Drachan Hanover made a name for himself racing in Ontario and Florida. His 2021 comeback came to a sudden halt when Rideau Carleton was forced to stop racing April 3, due to heightened COVID-19 restrictions hitting provincial tracks. Owner Kenneth Rankin of Port Morien, NS is one of many Maritime owners with horses in Ontario, ready to race, but not knowing when.
Rankin is familiar with surprises. Drachan Hanover (p, 4, 1:50.1f; $450,112 US) has brought him many surprises, mostly the good kind, since 2013. That’s when he found the deal of a lifetime at a yearling sale. “I still remember he was #709 going through the sale,” he told APC. “I really liked the video. He had some problems: He had chips removed from his hocks as a yearling. Actually, myself and Jamie Campbell and Malcolm MacEachen went to Harrisburg on that trip. We drove down and kind of picked out sires, like Jeremes Jet, the sire of Drachan Hanover. He wasn’t a sire who had really proven himself, although he was a great racehorse. We looked at sires where we might be able to get a bargain.”
Drachan Hanover impressed Rankin, who was nonetheless sticking to a budget. “I must have watched that video 20 times, and when it came time to bid, I got Jamie to bid on the horse. I was going to go to $6,500, and Jamie said, ‘Well, if you get out at $6,500, I might buy him for somebody else.’ But anyway, he went for $4,500 and I bought him. The next day, I asked Lloyd [MacLean of Inverness] if he wanted in on him, which he did.”
While talented, the colt “had some problems, actually from day one,” recalls Rankin. “ I took him to North Sydney. We were in Lee Collins’ barn with him, and he was coming on pretty good. At that time, my mother had passed away and before she passed away, we were trying to look after her. So we sent the horse up to Pooker [McCallum, at Truro Raceway]. He got sick up there. He was probably up there for five weeks.” Drachan Hanover was taken to the Atlantic Veterinary College, where he was diagnosed with ulcers. Then, “I took him back,” says Rankin. “I have a farm in Mabou, and I treated him with Gastrogard and put him in the field for probably about three weeks before we took him back to North Sydney. I just kept him with myself and Lee Collins until he was ready.”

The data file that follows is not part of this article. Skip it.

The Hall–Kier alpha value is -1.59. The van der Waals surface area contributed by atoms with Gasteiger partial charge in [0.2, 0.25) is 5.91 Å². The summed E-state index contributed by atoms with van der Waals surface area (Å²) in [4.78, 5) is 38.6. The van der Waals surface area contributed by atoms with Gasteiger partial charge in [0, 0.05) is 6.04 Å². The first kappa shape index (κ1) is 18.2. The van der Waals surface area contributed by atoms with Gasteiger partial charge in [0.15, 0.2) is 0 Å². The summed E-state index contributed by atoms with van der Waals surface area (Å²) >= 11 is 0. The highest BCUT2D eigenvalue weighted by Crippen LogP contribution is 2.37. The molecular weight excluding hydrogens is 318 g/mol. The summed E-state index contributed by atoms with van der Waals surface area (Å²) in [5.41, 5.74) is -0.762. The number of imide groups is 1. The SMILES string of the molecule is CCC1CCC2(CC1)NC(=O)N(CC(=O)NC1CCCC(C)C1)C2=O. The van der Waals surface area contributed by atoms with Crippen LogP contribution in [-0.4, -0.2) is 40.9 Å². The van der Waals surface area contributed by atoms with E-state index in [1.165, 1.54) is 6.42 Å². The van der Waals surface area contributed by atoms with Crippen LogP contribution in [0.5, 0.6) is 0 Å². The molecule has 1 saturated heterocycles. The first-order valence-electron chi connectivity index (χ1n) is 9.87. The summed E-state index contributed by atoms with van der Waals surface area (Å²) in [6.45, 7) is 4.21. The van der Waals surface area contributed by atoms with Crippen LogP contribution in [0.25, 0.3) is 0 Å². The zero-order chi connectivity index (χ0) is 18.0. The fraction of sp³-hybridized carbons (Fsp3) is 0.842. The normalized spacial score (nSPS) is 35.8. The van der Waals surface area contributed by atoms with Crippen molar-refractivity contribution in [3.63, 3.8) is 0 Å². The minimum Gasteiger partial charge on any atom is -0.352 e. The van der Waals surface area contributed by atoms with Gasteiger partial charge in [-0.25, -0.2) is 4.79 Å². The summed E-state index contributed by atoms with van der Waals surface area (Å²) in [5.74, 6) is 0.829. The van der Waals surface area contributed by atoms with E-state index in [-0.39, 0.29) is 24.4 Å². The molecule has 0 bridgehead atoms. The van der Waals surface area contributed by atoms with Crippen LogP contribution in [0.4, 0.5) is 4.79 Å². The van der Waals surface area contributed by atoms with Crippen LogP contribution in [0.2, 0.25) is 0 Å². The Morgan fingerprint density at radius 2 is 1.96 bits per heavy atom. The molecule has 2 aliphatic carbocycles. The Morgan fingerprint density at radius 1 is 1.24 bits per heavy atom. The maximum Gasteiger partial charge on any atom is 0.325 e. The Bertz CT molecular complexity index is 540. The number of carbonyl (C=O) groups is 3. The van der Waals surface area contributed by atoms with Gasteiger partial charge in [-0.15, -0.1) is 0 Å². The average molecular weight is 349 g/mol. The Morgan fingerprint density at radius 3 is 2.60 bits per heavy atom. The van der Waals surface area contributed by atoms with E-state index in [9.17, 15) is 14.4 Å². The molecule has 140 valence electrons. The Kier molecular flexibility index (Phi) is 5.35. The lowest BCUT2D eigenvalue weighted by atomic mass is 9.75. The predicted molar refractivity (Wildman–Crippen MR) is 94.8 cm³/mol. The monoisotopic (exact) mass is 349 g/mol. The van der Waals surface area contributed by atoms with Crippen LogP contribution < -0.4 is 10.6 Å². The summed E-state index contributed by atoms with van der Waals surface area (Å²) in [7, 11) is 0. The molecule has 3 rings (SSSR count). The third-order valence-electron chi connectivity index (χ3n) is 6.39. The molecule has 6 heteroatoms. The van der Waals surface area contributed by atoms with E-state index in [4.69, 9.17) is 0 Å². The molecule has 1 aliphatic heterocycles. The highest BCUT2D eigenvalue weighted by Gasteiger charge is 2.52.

A sensational freshman season would follow. “He had eight starts, and only one worse than third,” says his longtime owner. “We started him in Truro, just to give him a race, so we took him up. We had made up our minds that we were going to Marcel [Barrieau] with him, but we raced him in Truro on a Sunday, and the next day we were going to keep going to Ontario with him, which we did anyway. But he didn’t race good--he made a break. He’d never made a break in his life before. We still went to Marcel with him, and Marcel qualified him three days later.” The colt who had won his second lifetime qualifier at Inverness on Rankin’s birthday, July 6, also won his third lifetime qualifier--at Mohawk. ”We were still there, and he came his last quarter in 26 and a piece,” remembers Rankin. “So Marcel was pretty pleased that he got him, and said, ‘You know, he’s special. You don’t get this kind of horse everyday.’”
The highlight of Drachan Hanover’s two-year-old season was his 1:51.4 victory in OSS Gold company at Mohawk September 29. He was second in the Gold Superfinal October 11.